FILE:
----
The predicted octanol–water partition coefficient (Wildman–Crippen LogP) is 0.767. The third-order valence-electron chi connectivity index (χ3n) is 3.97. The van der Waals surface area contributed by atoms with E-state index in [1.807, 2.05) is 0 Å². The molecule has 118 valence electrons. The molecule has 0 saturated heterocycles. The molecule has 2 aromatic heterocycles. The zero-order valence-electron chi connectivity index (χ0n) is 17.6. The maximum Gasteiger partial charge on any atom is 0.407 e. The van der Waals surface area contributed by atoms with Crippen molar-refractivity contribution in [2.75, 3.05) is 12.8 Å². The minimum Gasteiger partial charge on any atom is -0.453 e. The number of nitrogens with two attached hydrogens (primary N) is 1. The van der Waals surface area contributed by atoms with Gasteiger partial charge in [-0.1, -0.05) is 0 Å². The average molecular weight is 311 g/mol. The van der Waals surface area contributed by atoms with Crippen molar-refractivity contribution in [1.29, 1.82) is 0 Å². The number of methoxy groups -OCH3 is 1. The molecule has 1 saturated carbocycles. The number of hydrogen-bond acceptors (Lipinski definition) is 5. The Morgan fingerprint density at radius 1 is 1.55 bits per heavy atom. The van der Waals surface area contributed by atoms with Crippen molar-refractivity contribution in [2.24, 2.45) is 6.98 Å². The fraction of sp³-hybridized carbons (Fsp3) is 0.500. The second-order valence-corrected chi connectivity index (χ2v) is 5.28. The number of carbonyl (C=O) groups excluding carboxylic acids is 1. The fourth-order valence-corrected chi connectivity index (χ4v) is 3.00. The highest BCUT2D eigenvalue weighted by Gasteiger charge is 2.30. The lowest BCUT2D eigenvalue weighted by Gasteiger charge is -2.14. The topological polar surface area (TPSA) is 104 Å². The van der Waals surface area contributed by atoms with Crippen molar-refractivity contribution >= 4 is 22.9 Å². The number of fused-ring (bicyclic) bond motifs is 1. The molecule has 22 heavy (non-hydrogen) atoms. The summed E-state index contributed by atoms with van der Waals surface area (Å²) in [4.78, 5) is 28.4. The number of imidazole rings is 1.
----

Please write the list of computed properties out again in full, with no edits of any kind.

The predicted octanol–water partition coefficient (Wildman–Crippen LogP) is 0.767. The third-order valence-electron chi connectivity index (χ3n) is 3.97. The van der Waals surface area contributed by atoms with E-state index in [1.807, 2.05) is 0 Å². The molecule has 118 valence electrons. The molecule has 0 saturated heterocycles. The molecule has 2 aromatic heterocycles. The zero-order valence-electron chi connectivity index (χ0n) is 17.6. The maximum Gasteiger partial charge on any atom is 0.407 e. The van der Waals surface area contributed by atoms with Crippen molar-refractivity contribution in [2.75, 3.05) is 12.8 Å². The minimum Gasteiger partial charge on any atom is -0.453 e. The number of nitrogens with two attached hydrogens (primary N) is 1. The van der Waals surface area contributed by atoms with Gasteiger partial charge in [-0.1, -0.05) is 0 Å². The average molecular weight is 311 g/mol. The van der Waals surface area contributed by atoms with Crippen molar-refractivity contribution in [1.29, 1.82) is 0 Å². The number of methoxy groups -OCH3 is 1. The molecule has 1 saturated carbocycles. The number of hydrogen-bond acceptors (Lipinski definition) is 5. The Morgan fingerprint density at radius 1 is 1.55 bits per heavy atom. The van der Waals surface area contributed by atoms with Crippen molar-refractivity contribution in [2.24, 2.45) is 6.98 Å². The fraction of sp³-hybridized carbons (Fsp3) is 0.500. The second-order valence-corrected chi connectivity index (χ2v) is 5.28. The number of carbonyl (C=O) groups excluding carboxylic acids is 1. The fourth-order valence-corrected chi connectivity index (χ4v) is 3.00. The highest BCUT2D eigenvalue weighted by Gasteiger charge is 2.30. The lowest BCUT2D eigenvalue weighted by Gasteiger charge is -2.14. The topological polar surface area (TPSA) is 104 Å². The van der Waals surface area contributed by atoms with Crippen molar-refractivity contribution >= 4 is 22.9 Å². The number of fused-ring (bicyclic) bond motifs is 1. The molecule has 22 heavy (non-hydrogen) atoms. The summed E-state index contributed by atoms with van der Waals surface area (Å²) in [4.78, 5) is 28.4. The number of imidazole rings is 1.